McDonalds Faces A Class-Action Sexual Harassment Lawsuit

Supermajority Education Fund

November 27, 2019

A former McDonald’s employee filed a class-action lawsuit against the company and one of its franchises in Michigan on November 12. According to the lawsuit, Jenna Ries, the named class representative, was groped by a male swing manager and witnessed similar harassment of other female employees. The estimated size of the class, which the ACLU, Fight for $15, and the Times Up Legal Defense Fund are backing, is 50 to 60 people. 

Ries claims that, among other incidents, her assailant followed her into a walk-in freezer and pushed her against a wall, according to the lawsuit. Ries was promoted to swing manager after three months on the job and was not required to do any training on sexual harassment or how to report it. After Ries reported to the district manager, she was transferred to another location, and the swing manager stayed at the same restaurant. 

There are two approaches companies often take when they don’t fire or otherwise force employees to quit Gillian Thomas, one of the attorneys for the plaintiff and senior staff attorney at the ACLU, told Supermajority news. “They transfer the complaining party — so disrupting her life and her schedule and putting her in a new situation where who knows what awaits her at the new location — or simply transfer the harasser to new location rather than actually implement appropriate discipline.”

McDonald’s recently introduced its “Safe and Respectful Workplace Training,” but franchisees aren’t required to offer it, and corporate locations only make up 5 percent of locations. Thomas said an employee who did attend one franchise’s training told her that managers showed their employees videos of office workers instead of fast-food workers, joked about the videos, and rolled their eyes about how they “have to do this.”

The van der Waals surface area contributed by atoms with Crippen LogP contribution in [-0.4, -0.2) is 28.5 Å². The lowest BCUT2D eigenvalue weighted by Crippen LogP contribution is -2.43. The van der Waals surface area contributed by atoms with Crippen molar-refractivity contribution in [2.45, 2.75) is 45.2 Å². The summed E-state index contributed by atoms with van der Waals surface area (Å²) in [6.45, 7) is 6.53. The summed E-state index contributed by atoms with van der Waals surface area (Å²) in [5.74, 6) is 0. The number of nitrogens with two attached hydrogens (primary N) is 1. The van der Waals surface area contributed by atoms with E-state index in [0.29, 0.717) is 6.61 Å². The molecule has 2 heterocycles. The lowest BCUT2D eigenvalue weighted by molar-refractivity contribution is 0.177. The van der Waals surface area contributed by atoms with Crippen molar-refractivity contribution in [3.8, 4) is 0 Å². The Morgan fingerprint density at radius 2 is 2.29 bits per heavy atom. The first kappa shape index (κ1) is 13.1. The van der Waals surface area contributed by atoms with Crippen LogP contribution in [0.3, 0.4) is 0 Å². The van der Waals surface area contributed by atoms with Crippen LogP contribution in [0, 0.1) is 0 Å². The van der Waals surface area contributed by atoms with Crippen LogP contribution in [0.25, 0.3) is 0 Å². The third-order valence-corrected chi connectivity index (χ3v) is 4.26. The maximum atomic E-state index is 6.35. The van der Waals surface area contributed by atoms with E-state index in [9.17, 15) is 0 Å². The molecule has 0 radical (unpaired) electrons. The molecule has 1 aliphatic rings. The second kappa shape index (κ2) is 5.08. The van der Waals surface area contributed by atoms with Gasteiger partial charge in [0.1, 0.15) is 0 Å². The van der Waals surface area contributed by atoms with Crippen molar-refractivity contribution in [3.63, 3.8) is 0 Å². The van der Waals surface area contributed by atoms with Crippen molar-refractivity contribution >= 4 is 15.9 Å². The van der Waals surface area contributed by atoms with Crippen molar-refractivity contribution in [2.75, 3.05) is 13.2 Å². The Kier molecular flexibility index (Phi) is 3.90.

“That’s not even remotely close to what’s needed to move the needle on culture change when the problem is as deep-rooted as this one,” she said.

McDonald’s has responded to the suit with a statement to the media that, “There is a deeply important conversation around safe and respectful workplaces in communities throughout the U.S. and around the world, and McDonald’s is demonstrating its continued commitment to this issue.”

Sexual harassment is a big problem in the food service industry. CKE Restaurants, a fast-food conglomerate that owns the Hardee’s and Carl’s Jr. restaurant chains, is allegedly rife with sexual harassment, discrimination, and wage theft, according to a report released in 2016. Last year, the Equal Employment Opportunity Commission (EEOC) sued an Arby’s franchisee in Alabama, the Associated Press reported. In a 2014 survey, 80 percent of women told Restaurant Opportunities Centers (ROC) United and Forward Together that they were harassed in some way by customers, and two-thirds of women experienced sexual harassment on a monthly basis by their managers. Food services made up the largest share of sexual harassment charges in the private sector made to the EEOC from 2005 to 2015.